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Mortimer Wheeler House<br>
An afternoon loose in London sent me to the web to see what was worth a visit.<br>
Inevitably London Museum came to mind and their website ( )revealed the fact that their artefact store was allowing an on line search and the possibility of a visit.<br>
An email produced an invitation from John shepherd the archive manager of the installation .<br>
Work done I set off to North London's 46 Eagle wharf road where what was a large pipe manufacturer has been turned into what is probably the largest UK store of artefacts from digs all around London.<br>
Introductions over I was taken on a tour of the building which is mostly just like the pipes have just moved out and been replaced with rack storage familiar to most users of reference libraries.<br>
In these racks are boxes and boxes of finds from digs all over the city from all periods up to the nineteenth century. They are selective over what they catalogue . They don’t list individual pottery shards but they do list styli for example. However if there is a makers name then it is listed.<br>
Oddly some things get special attention . Mortar for example . There are boxes and boxes of mortar samples as someone in the past thought they ought to be analysed. The money and the will was lost so they take up space . Nails likewise so if anyone wants to research the roman nail there are any number of samples all rusting away on the shelves as there is no hope of funds for preservation. Coins too are legion. What was once a days highlight of a days digging is now one coin in a thousand..<br>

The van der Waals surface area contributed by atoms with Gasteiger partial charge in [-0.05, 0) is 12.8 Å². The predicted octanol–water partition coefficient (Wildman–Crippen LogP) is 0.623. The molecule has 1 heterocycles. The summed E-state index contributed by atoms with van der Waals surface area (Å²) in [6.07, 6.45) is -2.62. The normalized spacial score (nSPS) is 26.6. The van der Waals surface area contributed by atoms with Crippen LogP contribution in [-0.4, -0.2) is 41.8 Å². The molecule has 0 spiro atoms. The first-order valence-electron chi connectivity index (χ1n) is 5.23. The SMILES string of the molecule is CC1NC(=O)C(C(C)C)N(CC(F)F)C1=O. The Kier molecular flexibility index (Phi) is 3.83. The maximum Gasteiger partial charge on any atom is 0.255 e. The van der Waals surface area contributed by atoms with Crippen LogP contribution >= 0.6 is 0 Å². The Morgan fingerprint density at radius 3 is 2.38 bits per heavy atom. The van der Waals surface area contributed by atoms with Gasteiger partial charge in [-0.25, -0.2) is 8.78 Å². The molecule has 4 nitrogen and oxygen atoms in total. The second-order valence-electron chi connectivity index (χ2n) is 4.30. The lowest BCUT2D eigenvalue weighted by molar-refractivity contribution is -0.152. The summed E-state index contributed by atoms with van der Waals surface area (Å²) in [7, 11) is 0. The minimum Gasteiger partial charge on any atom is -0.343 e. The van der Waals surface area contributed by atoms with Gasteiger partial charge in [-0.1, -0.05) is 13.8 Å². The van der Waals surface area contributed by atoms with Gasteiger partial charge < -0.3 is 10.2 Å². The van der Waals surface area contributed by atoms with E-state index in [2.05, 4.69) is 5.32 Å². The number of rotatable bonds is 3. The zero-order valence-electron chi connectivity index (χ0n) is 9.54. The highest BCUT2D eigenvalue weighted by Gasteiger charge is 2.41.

So what is the benefit to us? Simply that if you are wanting to reconstruct some artefact you can go online to the museum and search for those artefacts. This does not give a picture but does give a reference where those finds are. If this is then passed onto the museum with at least 24 hrs notice the originals will be available for inspection and photography (non commercial ). This is especially useful for those nearer to London than the writer but in any event access is easy enough. Via rail (Essex road station) bus 141 271 and 76 or you can park in the road.<br>
A couple of other points of interest.<br>
They found a Lorica Segmentata on the plantation Place site in Autumn 2000 which they describe as an “iron lumpâ€ÂÂ